Sure, and I said deciding to allow that makes sense to some merchants.

    However, there can be only one ppc ad that goes straight to merchantname.com - and that ad is very lucrative, even when the brand / domain name isn't super strong, but is just medium strength. If you open it up to affiliates, giving it to some affiliate that does nothing but bid your domain is a waste of a reward / incentive opportunity.

  16. #16
    Affiliate Manager Howard Gottlieb's Avatar
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    Agreed. A better policy might be to restrict bidding on certain terms if the you are using the merchant site as your landing page. However if you have built a site with a good landing page you might lift the restrictions.

    Just a thought.

  17. #17
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    Quote Originally Posted by Donuts
    Sure, and I said deciding to allow that makes sense to some merchants.

    However, there can be only one ppc ad that goes straight to merchantname.com - and that ad is very lucrative, even when the brand / domain name isn't super strong, but is just medium strength. If you open it up to affiliates, giving it to some affiliate that does nothing but bid your domain is a waste of a reward / incentive opportunity.
    But there can be many ads going to the affiliates own site. Just like the example I have above with Golfsmith, I think it's better for them for their own affiliates to be there than their competition.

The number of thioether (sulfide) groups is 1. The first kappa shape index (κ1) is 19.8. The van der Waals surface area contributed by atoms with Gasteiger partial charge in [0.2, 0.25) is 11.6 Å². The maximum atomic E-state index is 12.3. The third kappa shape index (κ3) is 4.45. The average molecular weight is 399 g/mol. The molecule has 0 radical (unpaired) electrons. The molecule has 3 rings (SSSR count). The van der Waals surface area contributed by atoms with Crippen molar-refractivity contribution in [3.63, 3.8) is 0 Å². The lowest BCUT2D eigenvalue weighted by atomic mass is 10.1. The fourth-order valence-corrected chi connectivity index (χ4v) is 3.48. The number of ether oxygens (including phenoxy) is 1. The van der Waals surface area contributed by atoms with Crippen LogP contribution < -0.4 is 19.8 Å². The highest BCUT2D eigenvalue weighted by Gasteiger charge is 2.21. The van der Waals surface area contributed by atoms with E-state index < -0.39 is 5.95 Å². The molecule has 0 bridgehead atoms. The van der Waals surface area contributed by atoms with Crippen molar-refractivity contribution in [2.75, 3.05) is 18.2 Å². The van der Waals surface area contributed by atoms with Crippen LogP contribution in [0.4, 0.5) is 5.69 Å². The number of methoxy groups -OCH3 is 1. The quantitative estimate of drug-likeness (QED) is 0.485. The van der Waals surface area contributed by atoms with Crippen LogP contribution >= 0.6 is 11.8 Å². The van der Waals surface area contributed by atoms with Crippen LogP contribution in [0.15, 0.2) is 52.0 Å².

18. #18
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    If I was running an affiliate program and saw my competitors bidding on my TM I'd definitely let my affiliates bid on it. Might as well open the field to competition that will drive sales to me, rather than away from me.

    I don't think "poaching" is an appropriate term for trademark bidding unless it's either a) not allowed, or b) done by a competitor.

  19. #19
    Analytics Dude Kevin's Avatar
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    So conceptually, a merchant that isn't strong with their own PPC might head in this direction:

    They themselves run PPC campaigns on their trademarks in order to strengthen and protect their brand. Doesn't take much PPC skill to do that. Also, they restrict or prohibit TM bidding from affiliates.

    Then, they let their affiliates handle the rest. Products, long tail, etc.

    Fair enough?
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  20. #20
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    "They themselves run PPC campaigns on their trademarks in order to strengthen and protect their brand. Doesn't take much PPC skill to do that. Also, they restrict or prohibit TM bidding from affiliates."

    What if their competition is bidding on their TM? Would you as a merchant rather have that or your own affiliates. Another example for Vitacost:

    http://www.google.com/search?hl=en&s...230&q=vitacost

    Affiliates can bump down Doctor's Trust and Vitamin Shoppe.

  21. #21
    Lite On The Do, Heavy On The Nuts Donuts's Avatar
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    Yep, your both right - there can be many going to your affiliates sites, but think it over...

    +people typing in bentgear.com are rarely going to click on an outdoorgearaffsite.com ad (so letting your aff run this ad is not a problem and squeezes out your competitors trying to show ads on this search).

    +ppc engines today regard relevancy and quality as very high, most ads for affiliate sites won't be able to rank higher than the ad that goes straight to the merchant (whether it's the merchant's internal ad or a DTM affiliate ad) for the search that is just for that merchant's domain name.

    So if you allow bidding on your domain name, the money issue still centers on the one person doing the DTM PPC at the top that goes straight to the merchant - that is the spot that is the reward opportunity - the one that shouldn't be given away.